• Owner Occupied Properties – if an owner lives in one of the units of a single-family property, it has three dwellings or less and the owner represents themselves during the leasing process, then they are exempt from abiding by FHA laws under the “Mrs. Murphy” exemption. However, race can never be a deciding factor (per the Civil Rights Act of 1866) and there cannot be any discriminatory advertisements to discourage applicants of a certain group.
  • Religious Organizations – religion can be used as a basis for giving preference to certain applicants for property that is owned, operated, supervised, or controlled by a religious organization that does not rent for commercial purposes. However, other protected classes may not be the basis for making a decision as a result of this exemption. 42 U.S. Code § 3607
  • Private Clubs – private clubs that operate without public access or commercial intent may provide preferential treatment of applications for lodgings owned or operated by the club. 42 U.S. Code § 3607

Before a landlord can run a credit check based on the prospective tenant’s information on the submitted rental application, the Federal Credit Reporting Act requires that written consent must be given by the applicant. This written consent can be given via a statement of such and signature on the rental application form itself, or via a separate consent form (such as this one).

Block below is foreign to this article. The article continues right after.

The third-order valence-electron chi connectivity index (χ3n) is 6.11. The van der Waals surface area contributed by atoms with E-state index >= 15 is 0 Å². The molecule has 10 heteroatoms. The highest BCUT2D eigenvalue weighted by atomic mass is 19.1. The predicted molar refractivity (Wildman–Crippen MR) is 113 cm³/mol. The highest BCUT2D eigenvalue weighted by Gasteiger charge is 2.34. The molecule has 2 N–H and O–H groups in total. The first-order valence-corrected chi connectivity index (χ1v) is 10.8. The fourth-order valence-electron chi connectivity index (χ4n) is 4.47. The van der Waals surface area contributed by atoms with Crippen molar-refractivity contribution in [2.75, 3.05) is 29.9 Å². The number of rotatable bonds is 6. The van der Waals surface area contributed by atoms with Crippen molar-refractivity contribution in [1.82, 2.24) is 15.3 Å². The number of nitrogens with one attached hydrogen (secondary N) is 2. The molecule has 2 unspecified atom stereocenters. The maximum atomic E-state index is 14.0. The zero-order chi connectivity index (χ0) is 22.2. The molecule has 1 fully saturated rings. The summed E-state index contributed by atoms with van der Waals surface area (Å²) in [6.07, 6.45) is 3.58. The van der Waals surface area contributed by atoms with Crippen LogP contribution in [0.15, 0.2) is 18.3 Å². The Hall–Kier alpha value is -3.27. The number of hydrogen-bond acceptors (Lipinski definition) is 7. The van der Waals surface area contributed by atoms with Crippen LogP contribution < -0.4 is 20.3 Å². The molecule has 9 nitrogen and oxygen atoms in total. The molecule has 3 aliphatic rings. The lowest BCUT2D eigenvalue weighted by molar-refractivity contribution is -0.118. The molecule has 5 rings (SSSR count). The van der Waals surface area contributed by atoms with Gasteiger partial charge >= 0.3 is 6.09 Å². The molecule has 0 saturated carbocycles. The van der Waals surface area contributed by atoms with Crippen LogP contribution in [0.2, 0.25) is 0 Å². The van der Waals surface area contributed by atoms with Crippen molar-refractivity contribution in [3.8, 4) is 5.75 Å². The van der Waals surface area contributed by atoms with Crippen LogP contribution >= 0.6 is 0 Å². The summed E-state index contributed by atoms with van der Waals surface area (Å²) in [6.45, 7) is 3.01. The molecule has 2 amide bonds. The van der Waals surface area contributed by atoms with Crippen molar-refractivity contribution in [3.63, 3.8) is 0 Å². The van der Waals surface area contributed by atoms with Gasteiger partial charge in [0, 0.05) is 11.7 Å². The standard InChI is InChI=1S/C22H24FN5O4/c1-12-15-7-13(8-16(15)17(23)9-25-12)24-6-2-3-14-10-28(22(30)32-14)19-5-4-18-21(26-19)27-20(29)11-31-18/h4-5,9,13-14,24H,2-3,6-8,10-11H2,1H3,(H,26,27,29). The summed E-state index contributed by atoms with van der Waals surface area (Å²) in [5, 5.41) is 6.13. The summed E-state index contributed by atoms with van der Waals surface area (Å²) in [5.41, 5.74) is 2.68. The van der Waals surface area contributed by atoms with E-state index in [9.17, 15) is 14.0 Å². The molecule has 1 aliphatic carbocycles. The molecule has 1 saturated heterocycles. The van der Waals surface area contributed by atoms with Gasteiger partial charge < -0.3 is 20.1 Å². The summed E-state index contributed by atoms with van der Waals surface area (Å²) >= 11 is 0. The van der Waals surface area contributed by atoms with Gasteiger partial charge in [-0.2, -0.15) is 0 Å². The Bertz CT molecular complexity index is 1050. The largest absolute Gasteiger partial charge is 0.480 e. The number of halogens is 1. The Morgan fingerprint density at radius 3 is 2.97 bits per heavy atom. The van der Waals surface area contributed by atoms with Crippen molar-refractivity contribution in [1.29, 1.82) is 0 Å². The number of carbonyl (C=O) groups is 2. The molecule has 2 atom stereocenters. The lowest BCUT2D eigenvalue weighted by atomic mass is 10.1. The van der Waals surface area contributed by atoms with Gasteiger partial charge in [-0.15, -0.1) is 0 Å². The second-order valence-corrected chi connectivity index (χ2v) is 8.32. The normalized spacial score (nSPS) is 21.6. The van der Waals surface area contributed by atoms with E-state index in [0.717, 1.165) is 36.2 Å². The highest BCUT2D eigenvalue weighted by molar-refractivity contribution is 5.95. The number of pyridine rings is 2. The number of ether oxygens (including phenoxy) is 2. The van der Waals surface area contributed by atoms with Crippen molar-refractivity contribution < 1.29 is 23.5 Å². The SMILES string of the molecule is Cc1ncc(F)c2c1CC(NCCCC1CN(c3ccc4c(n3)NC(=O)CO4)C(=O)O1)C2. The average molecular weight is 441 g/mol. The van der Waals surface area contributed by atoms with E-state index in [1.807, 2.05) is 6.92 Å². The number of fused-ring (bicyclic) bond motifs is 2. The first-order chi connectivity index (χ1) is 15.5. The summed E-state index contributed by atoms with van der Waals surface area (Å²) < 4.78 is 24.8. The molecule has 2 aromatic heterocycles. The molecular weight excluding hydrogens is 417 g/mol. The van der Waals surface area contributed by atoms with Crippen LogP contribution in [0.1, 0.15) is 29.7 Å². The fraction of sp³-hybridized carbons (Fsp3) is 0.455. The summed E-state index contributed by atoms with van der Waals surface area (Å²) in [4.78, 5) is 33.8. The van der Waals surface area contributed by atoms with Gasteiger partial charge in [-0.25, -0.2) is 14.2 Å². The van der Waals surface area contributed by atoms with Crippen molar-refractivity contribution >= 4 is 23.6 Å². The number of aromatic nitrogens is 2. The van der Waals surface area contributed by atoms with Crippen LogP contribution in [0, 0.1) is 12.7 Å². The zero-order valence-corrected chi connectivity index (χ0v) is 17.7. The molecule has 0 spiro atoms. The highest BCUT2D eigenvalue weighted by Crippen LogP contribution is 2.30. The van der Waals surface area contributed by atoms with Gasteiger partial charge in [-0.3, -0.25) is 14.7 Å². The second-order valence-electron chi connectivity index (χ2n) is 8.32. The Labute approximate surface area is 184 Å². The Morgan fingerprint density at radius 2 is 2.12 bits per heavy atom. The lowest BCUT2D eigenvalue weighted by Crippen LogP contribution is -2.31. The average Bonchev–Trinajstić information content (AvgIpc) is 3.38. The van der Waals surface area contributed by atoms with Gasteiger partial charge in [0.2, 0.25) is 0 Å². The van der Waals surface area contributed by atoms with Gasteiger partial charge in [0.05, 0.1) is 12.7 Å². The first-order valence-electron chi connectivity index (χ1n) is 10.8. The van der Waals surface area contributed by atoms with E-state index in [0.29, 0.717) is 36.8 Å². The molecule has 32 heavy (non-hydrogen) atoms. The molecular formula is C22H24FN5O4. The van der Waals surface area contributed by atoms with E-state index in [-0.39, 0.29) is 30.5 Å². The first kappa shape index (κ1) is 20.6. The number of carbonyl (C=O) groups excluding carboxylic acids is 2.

Processing a Rental Application

The next step in the tenant screening process is to use the information on the rental application form to conduct a background check:

  • Credit Check – subject to the tenant’s written consent, a credit check will either provide a simpler “pass/fail” report, or a full credit report including the tenant’s credit score and information about their income, employment, past addresses, credit inquiries and more.
  • Eviction Check – an eviction check aims to show the tenant’s history of eviction filings or judgments against them at any point in the last 7 years.
  • Criminal History Check – a criminal history check aims to show any records involving the tenant in state court criminal records or in databases such as the national sex offender public registry.

Vermont landlords and agents can choose to use a third-party program to complete a background search or complete it themselves by accessing the Vermont Public Record Smart Search for free.

To access the eviction records:

Adverse Action Notices

If you acquire a consumer report for an applicant (i.e., credit, eviction or criminal history) and take an “adverse action” against them such as any of the following:

  • Rejecting the applicant
  • Requiring a co-signer (when they didn’t include one before)
  • Requiring a larger security deposit
  • Requiring higher rent

Then you are legally required to provide the tenant with a notice letter that includes certain details, known as an “adverse action notice”. This is required even if the consumer report’s information wasn’t the primary reason for the action.

The notice must include details about the consumer reporting agency, an explanation that they didn’t take the adverse action themselves (and can’t explain why it was made) and a statement on the applicant’s right to a copy of the report and to dispute its contents within 60 days. Additionally, when rejecting an applicant, it’s recommended to specify the reason (but not legally required).

For an example, see this tenant rejection letter template.